Granted, I’ve always been with a very pregnant wife when I’ve used the first tip, but Tip No. 2 came in handy during my most recent visit.

Many years ago when I was a young kid working toward his Eagle Scout rank, one of the things I learned was the signs of a heart attack.

Now, years later and serving as a scoutmaster of a local troop, I now know why Boy Scouts spend so much time learning how to recognize a heart attack.

Here’s the thing, I kind of thought something was up when I was in a staff meeting and I felt a little off — indigestion and some weird numbness in my arm. It went away after a while so I forgot about it.

A couple of days later it happened again so I sent a text off to my wife, who happened to be with a good friend — an ER nurse. She fired back, “Take some Asprin and call 911. I’ll meet you at the hospital.”

Right, like I was going to just leave work in the middle of the day.

After arriving at the hospital a little while later, I discovered I had a blood sugar rating of 500 mg/dL and my triponin levels were signaling heart attack.

In case you’re wondering, a healthy blood sugar rating is between 70 and 120, and finding triponin enzymes in your blood means your heart is screaming for help.

I cannot say enough about the nurses and doctors who jumped into action to ensure that no damage came to my heart.

I also can’t say enough about the Trident cafeteria staffer who refused to sell me a bag of Fritos without my nurse’s permission. They train them well.

Since my hospital visit, I’ve learned a handful of things.

Nurses are awesome. There is not room in this newspaper to sing their praises. Their dedication to their job and helping their patients is beyond criticism.

I certainly saw no one on the nursing staff playing cards.

Hospital food really isn’t that bad. I mean scrambled eggs and sausage for breakfast. I’ve eaten worse than that — OK a lot worse than that — on Boy Scout over-nighters.

Beyond the incessant finger pricks and blood pressure tests in the middle of the night, the worst part of my whole ordeal has been giving up Cherry Pepsi. Did I mention I drank a lot of Cherry Pepsi?

A trip to the hospital is one way to get out of a pressing deadline, but it certainly is no vacation.

And, despite bringing my laptop to the hospital to sneak some work in, it was difficult to type with an IV in my arm, a finger monitor clamped to my index finger and sore fingertips from all the blood sugar testing.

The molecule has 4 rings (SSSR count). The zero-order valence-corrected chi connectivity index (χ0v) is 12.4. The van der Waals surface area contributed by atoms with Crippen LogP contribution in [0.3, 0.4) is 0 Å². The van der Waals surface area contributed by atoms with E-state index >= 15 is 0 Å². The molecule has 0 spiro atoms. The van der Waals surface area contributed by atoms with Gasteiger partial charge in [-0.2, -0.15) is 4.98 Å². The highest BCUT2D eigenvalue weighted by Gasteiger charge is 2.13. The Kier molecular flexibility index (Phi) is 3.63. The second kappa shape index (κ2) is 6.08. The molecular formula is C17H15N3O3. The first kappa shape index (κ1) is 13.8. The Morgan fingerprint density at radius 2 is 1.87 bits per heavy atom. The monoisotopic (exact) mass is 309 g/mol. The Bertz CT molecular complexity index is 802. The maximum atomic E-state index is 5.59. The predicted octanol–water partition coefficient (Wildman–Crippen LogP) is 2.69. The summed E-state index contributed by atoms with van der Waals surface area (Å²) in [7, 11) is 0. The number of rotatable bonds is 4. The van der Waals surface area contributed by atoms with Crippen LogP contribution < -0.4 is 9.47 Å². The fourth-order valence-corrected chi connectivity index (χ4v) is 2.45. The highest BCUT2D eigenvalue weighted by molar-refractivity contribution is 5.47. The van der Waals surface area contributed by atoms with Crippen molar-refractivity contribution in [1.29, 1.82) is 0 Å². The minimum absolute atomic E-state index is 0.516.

Probably the most valuable lesson I learned (and don’t tell my wife I said this) is to listen to my wife. I was perfectly willing to crack open another Cherry Pepsi and brush off the incident as indigestion.

Turns out that would have been a mistake. My wife earned her Eagle Scout rank that day.

David Kennard is the executive editor of Summerville Communications, which publishes the Berkeley Independent, Goose Creek Gazette and Summerville Journal Scene. Contact him at or 843-873-9424. Follow him on Twitter @davidbkennard.

Wednesday, January 9, 2019

EDITOR'S NOTES: Resolve to be a good driver in 2019

Crossing Main Street in downtown Summerville is a little like walking across an alligator swamp dripping in steak sauce.

Sadly, I’m afraid to report, Summerville is not alone in this state. According to several recent reports, South Carolina has among the worst drivers in the country.

The website ranks South Carolina as having the second worst drivers in the country.

Alaska occupies the number one position for having the worst drivers in the U.S., according to the annual study.

But among the lower 48, our state leads the way, followed by New Mexico, Louisiana, North Carolina and Nevada rounding out the five worst states for driving.

Another study by ranks South Carolina just out of the bottom 10, thanks to our miserable drunken driving habits. According to the study released in November, 4.34 drivers out of 1,000 were arrested on DUI charges. Mississippi took the number one spot for having the worst drivers in that nation.

And, according to the weekly reports that I get from the SC Department of Public Safety, things are not trending any better.

“As of December 30, 989 people have died on South Carolina highways, compared to 988 highway deaths during the same time period in 2017,” the most recent report states.